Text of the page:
My two dogs, Nano and Bagyo, howl every time my brother-in-law, Rudy, leaves the house. They continue howling the entire time he’s gone, beginning the moment he steps out of the gate and persisting until he returns. It’s an eerie sound, like sustained high winds passing over canyon rocks, generating a weird range of wavering tones. The pitch varies from low frequency moans as they start each howl, morphing into shrieks as they near the end of each long breath. My neighbors have figured it out: when Rudy leaves the noise begins and when he returns the clamor stops. These are horrible guard dogs because they announce loudly, “Our master is not home.”
Nano and Bagyo obviously miss Rudy; he plays with them, feeds them, and grooms them. They love Rudy and life without him isn’t the same, so they wail loudly until he returns. Maybe they think that Rudy hears their cries while he’s gone and that’s what brings him home to be with them. Perhaps they are calling him home when he’s gone. It’s a pitiful, despondent sound that reflects their loneliness in Rudy’s absence.
And today I am also howling out of loneliness. It’s a silent cry that my neighbors can’t hear, but it is audible to God. I miss my sons to the point of tears today and desperately want to be with them. I want to hear them laugh again. I want to experience life alongside them. I want to hug my daughter and tell her how perfect and beautiful she is. I want to kiss my granddaughters and sit beside them as they tell me about their lives, (which I have been absent from.) I want to go hiking, camping and fishing with my grandsons. I want to experience what other grandparents enjoy. And because I know that time is running out, I feel an urgent need to hold my mother’s hand and tell her how much I love her. Her eyes are growing dim from the ravages of Alzheimer’s disease and I’m not sure that she’ll even recognize me the next time I visit America. Today, more than any other, I want to be with her before she’s gone. And I miss my father immensely, but will never see him again on this side of eternity. He died quickly from double pneumonia fifteen months ago and was gone before I could tell him what a positive influence he’s been in my life. Can you hear my wailing?
My older brother was my best friend growing up. When the Air Force moved our family from one place to another, he was the one true friend I could always rely upon. I admire his wit and intellect and I miss him. His health is now failing and there’s little that can be done to change his physical decline. Alan is a remarkable guitarist, but now his fingers ache too much for him to enjoy playing. I am witnessing his deterioration from afar, and I want to spend time with him again. I want him to know that he’s one of the most influential people in my life. He’s a private person that you won’t find on social media; even his wife and children don’t have a presence on snapchat, facebook, instagram, twitter or tumblr. Alan has lived in upstate New York for nearly eight years and I’ve never seen his house. Our infrequent trips to the US are spent raising visibility for our Philippine ministry by speaking at churches in: Georgia, North Carolina, Virginia and Tennessee. My heart aches for a family tour — not a fund-raising trip. Owooooo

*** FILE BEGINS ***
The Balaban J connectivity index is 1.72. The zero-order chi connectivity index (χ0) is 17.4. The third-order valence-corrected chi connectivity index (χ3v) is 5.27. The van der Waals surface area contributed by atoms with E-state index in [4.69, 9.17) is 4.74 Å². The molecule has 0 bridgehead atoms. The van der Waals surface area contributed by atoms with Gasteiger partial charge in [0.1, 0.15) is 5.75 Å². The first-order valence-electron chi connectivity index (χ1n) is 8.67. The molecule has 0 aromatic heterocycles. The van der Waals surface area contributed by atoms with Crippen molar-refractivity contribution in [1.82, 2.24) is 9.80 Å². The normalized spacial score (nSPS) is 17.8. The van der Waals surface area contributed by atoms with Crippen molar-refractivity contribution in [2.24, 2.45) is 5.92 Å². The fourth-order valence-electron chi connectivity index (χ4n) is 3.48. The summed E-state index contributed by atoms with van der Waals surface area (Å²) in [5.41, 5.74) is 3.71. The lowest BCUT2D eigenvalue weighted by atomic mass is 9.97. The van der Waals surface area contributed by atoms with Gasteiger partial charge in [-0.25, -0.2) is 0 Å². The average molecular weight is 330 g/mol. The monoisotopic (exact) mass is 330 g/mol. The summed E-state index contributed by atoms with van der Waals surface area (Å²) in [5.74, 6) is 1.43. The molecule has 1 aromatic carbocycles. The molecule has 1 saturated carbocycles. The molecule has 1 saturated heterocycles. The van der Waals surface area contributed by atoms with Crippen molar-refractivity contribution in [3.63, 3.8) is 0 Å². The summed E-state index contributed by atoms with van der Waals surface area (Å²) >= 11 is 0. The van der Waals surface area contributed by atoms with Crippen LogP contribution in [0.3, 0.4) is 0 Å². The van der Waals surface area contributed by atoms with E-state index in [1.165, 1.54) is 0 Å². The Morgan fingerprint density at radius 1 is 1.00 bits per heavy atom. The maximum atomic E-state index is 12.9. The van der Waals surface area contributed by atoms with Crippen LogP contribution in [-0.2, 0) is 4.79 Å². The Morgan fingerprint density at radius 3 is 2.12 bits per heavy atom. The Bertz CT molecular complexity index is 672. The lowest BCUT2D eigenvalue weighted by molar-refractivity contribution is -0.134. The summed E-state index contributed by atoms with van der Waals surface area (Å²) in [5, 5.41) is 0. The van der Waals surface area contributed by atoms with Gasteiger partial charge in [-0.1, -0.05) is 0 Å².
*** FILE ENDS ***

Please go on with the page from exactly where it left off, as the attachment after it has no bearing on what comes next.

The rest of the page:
I want to see my baby sister roll her eyes when I tease her. It’s not the same when I pick on her using facebook, which gives her time to search for a clever retort. I also want to wrap my arms around her and apologize to her for all the times I’ve made her feel small. And, if she’ll let me, I want to use a sharpie and make a picture on her face by connecting all the freckles. (It will be tasteful.) Ou.. ooo…hoooo
My most creative moments are spent with my youngest brother, David. We can’t speak through our laughter as we concoct a variety of far-fetched schemes, including: odd new products and services, bizarre advertisements, humorous song themes, and ridiculous comedic dialog. David and I would both be more creative if we spent more time together. Owoooo .. hooooo
My cousin, Marvin passed out when his heart failed during a men’s breakfast meeting last week and he was rushed to the emergency room. He was fitted with a pacemaker/defibulator and is now recovering at home. I don’t see Marvin often, but can’t imagine not seeing him again. After I discovered the news about Marvin I called my Aunt Phyllis just to hear her sweet voice. Then I called my Uncle Jim for the same reason. I do not know my nephews and nieces. I could likely identify them if I ran into them at a grocery store, but it would take me a moment to recall their names — I have no relationship with them. To them I am simply the uncle who lives in the jungle on the other side of the world. Owooooo
I often overhear our short term missionaries telling their wives, children, or grandchildren how much they miss them. I’ll catch a glimpse of a young boy or girl on the screen of their smart phone as they say, “I can’t wait until I get to get home to hug you!” or “I miss you so, so much!” I’m sure that they feel the absence and are eager to be together again. But they are normally only away from one another for a couple of weeks — they will quickly be reunited. Long term missionaries, like me, often remain separated for many years. The pain is chronic and the ache never fully goes away, but we learn to deal with it. But there are times, like today, when the anxiety of being away from loved ones is amplified beyond our ability to dismiss the thoughts and move on. Today the loneliness is magnified and overpowering. I miss my family. Today I am howling. Owoooooooooooooo….owooooo…… owooooooooo